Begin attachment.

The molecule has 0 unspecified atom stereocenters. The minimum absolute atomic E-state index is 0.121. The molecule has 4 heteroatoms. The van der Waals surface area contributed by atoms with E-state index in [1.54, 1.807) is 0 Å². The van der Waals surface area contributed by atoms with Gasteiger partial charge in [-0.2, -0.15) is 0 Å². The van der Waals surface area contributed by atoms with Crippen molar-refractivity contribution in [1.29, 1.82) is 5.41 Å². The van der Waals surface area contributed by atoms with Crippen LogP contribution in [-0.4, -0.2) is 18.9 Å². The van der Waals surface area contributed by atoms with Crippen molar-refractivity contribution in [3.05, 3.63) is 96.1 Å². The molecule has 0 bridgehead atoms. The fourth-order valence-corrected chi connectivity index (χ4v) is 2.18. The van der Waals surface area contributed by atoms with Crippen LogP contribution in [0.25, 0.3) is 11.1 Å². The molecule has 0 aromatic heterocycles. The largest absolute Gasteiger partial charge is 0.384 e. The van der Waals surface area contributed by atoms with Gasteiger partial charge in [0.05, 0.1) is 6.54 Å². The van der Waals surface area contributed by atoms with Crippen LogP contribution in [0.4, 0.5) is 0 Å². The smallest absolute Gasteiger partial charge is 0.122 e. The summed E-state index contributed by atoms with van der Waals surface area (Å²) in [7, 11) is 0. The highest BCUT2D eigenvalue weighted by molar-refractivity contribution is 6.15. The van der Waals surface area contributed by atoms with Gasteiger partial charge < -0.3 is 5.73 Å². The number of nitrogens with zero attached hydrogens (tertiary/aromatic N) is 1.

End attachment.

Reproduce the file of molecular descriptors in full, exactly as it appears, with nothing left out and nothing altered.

The molecule has 0 unspecified atom stereocenters. The minimum absolute atomic E-state index is 0.121. The molecule has 4 heteroatoms. The van der Waals surface area contributed by atoms with E-state index in [1.54, 1.807) is 0 Å². The van der Waals surface area contributed by atoms with Gasteiger partial charge in [-0.2, -0.15) is 0 Å². The van der Waals surface area contributed by atoms with Crippen molar-refractivity contribution in [1.29, 1.82) is 5.41 Å². The van der Waals surface area contributed by atoms with Crippen LogP contribution in [-0.4, -0.2) is 18.9 Å². The van der Waals surface area contributed by atoms with Crippen molar-refractivity contribution in [3.05, 3.63) is 96.1 Å². The molecule has 0 bridgehead atoms. The fourth-order valence-corrected chi connectivity index (χ4v) is 2.18. The van der Waals surface area contributed by atoms with Crippen LogP contribution in [0.25, 0.3) is 11.1 Å². The molecule has 0 aromatic heterocycles. The largest absolute Gasteiger partial charge is 0.384 e. The van der Waals surface area contributed by atoms with Gasteiger partial charge in [0.05, 0.1) is 6.54 Å². The van der Waals surface area contributed by atoms with Crippen LogP contribution in [0.4, 0.5) is 0 Å². The smallest absolute Gasteiger partial charge is 0.122 e. The summed E-state index contributed by atoms with van der Waals surface area (Å²) in [7, 11) is 0. The highest BCUT2D eigenvalue weighted by molar-refractivity contribution is 6.15. The van der Waals surface area contributed by atoms with Gasteiger partial charge < -0.3 is 5.73 Å². The number of nitrogens with zero attached hydrogens (tertiary/aromatic N) is 1.